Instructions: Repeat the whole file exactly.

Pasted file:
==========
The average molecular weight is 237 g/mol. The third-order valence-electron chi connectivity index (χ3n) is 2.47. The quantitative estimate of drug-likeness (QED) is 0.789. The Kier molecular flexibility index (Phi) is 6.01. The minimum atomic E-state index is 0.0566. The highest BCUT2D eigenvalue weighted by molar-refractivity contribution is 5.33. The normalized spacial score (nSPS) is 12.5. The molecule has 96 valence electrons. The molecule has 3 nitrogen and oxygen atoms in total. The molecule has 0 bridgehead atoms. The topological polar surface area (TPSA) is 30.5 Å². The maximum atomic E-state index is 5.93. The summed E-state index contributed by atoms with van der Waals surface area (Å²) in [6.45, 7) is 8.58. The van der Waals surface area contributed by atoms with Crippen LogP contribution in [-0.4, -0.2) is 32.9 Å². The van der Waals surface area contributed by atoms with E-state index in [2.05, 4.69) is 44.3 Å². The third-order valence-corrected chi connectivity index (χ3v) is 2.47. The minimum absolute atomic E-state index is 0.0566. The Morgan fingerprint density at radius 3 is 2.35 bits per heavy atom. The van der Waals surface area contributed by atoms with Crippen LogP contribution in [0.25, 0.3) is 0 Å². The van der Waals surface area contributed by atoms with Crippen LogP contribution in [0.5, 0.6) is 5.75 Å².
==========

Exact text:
The average molecular weight is 237 g/mol. The third-order valence-electron chi connectivity index (χ3n) is 2.47. The quantitative estimate of drug-likeness (QED) is 0.789. The Kier molecular flexibility index (Phi) is 6.01. The minimum atomic E-state index is 0.0566. The highest BCUT2D eigenvalue weighted by molar-refractivity contribution is 5.33. The normalized spacial score (nSPS) is 12.5. The molecule has 96 valence electrons. The molecule has 3 nitrogen and oxygen atoms in total. The molecule has 0 bridgehead atoms. The topological polar surface area (TPSA) is 30.5 Å². The maximum atomic E-state index is 5.93. The summed E-state index contributed by atoms with van der Waals surface area (Å²) in [6.45, 7) is 8.58. The van der Waals surface area contributed by atoms with Crippen LogP contribution in [-0.4, -0.2) is 32.9 Å². The van der Waals surface area contributed by atoms with E-state index in [2.05, 4.69) is 44.3 Å². The third-order valence-corrected chi connectivity index (χ3v) is 2.47. The minimum absolute atomic E-state index is 0.0566. The Morgan fingerprint density at radius 3 is 2.35 bits per heavy atom. The van der Waals surface area contributed by atoms with Crippen LogP contribution in [0.25, 0.3) is 0 Å². The van der Waals surface area contributed by atoms with Crippen LogP contribution in [0.5, 0.6) is 5.75 Å².